Knowledge is power – overcoming social isolation

Tanya Kaplan came to Australia as a 17 year old. She first landed in Darwin from Cyprus and was making her way to South Australia where her fiancé lived.

“I remember getting off the plane in Darwin. It was 45 degrees and I thought ‘Oh my goodness, I hope Adelaide isn’t this hot’ because I didn’t pack any summer clothes!” says Tanya.

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She admits it was a bit of a culture shock seeing local girls walking around in mini-skirts.

“A short skirt in Cyprus was 4 inches above my knee and even then my Mother would tell me it was too short.”

But while the culture shock wore off, nothing could have prepared Tanya for the social isolation that would plague her early years in Australia.

“My biggest problem was being away from family and friends, and not being able to express myself in English properly. I felt very, very lonely,” Tanya explains.

“I used to sit in front of my window most of the day so I could see the postman coming, and rush out there to check the letterbox for letters from Cyprus.”

It took great courage to finally immerse herself in her new surrounds.

“I started studying English courses by distance and completed a few tourism and English braille courses along the way too.  Slowly but surely I learned the language.”

After her marriage ended, however, Tanya found herself starting from scratch all over again.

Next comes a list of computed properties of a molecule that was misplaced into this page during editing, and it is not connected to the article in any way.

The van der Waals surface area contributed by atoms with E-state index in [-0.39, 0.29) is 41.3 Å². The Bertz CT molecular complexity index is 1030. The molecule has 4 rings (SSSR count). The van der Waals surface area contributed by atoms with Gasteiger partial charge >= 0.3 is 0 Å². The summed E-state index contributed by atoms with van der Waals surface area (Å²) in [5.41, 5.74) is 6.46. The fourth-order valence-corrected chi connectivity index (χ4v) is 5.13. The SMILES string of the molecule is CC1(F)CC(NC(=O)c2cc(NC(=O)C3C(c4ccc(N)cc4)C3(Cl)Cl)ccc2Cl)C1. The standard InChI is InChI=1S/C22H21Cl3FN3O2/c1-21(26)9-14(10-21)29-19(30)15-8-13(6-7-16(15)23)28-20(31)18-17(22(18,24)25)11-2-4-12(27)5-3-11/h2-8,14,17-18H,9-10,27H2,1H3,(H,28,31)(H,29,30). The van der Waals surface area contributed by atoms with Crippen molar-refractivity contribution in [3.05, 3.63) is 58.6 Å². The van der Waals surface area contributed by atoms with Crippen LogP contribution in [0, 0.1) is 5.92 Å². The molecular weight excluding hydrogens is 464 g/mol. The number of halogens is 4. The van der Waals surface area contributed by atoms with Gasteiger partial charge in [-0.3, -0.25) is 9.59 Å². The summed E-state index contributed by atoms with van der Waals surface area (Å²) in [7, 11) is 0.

“I was emotionally, psychologically and financially ruined, I lost everything. I found myself working three part-time jobs and studying full-time university while looking after two teenage children,” says Tanya.

“Being a single mother in a new country certainly wasn’t easy, but I persisted.

“I completed a Social Work degree, a Masters in Public Policy and Management and was later asked to lecture at Flinders University in Adelaide,” Tanya says.

“It makes me happy to think that even with all the hardship I faced, I was able to come out of it stronger and smarter. One of the best things I learned was that knowledge is power.”

These days Tanya works as a Multicultural Service Officer (MSO), helping others to face the same problems she overcame.

“I love my job! It’s so rewarding to know I can help others who feel socially isolated.

“Women come to me who can’t speak a word of English and it’s great knowing I can help them. I can give them the information and tools that I didn’t have.”

“I’ve spent a lot of time working in multicultural communities too, so it’s great that I can bring my influence as a leader in the Adelaide Turkish community to the work that I do.”

Tanya has used her past experiences and learnings to help women from all walks of life become more empowered.

“The best part about this job is getting positive feedback from people,” says Tanya.

“Hearing that I’ve inspired someone to study, and now they’re school teachers, or have completed a university degree…that makes it all worthwhile.”

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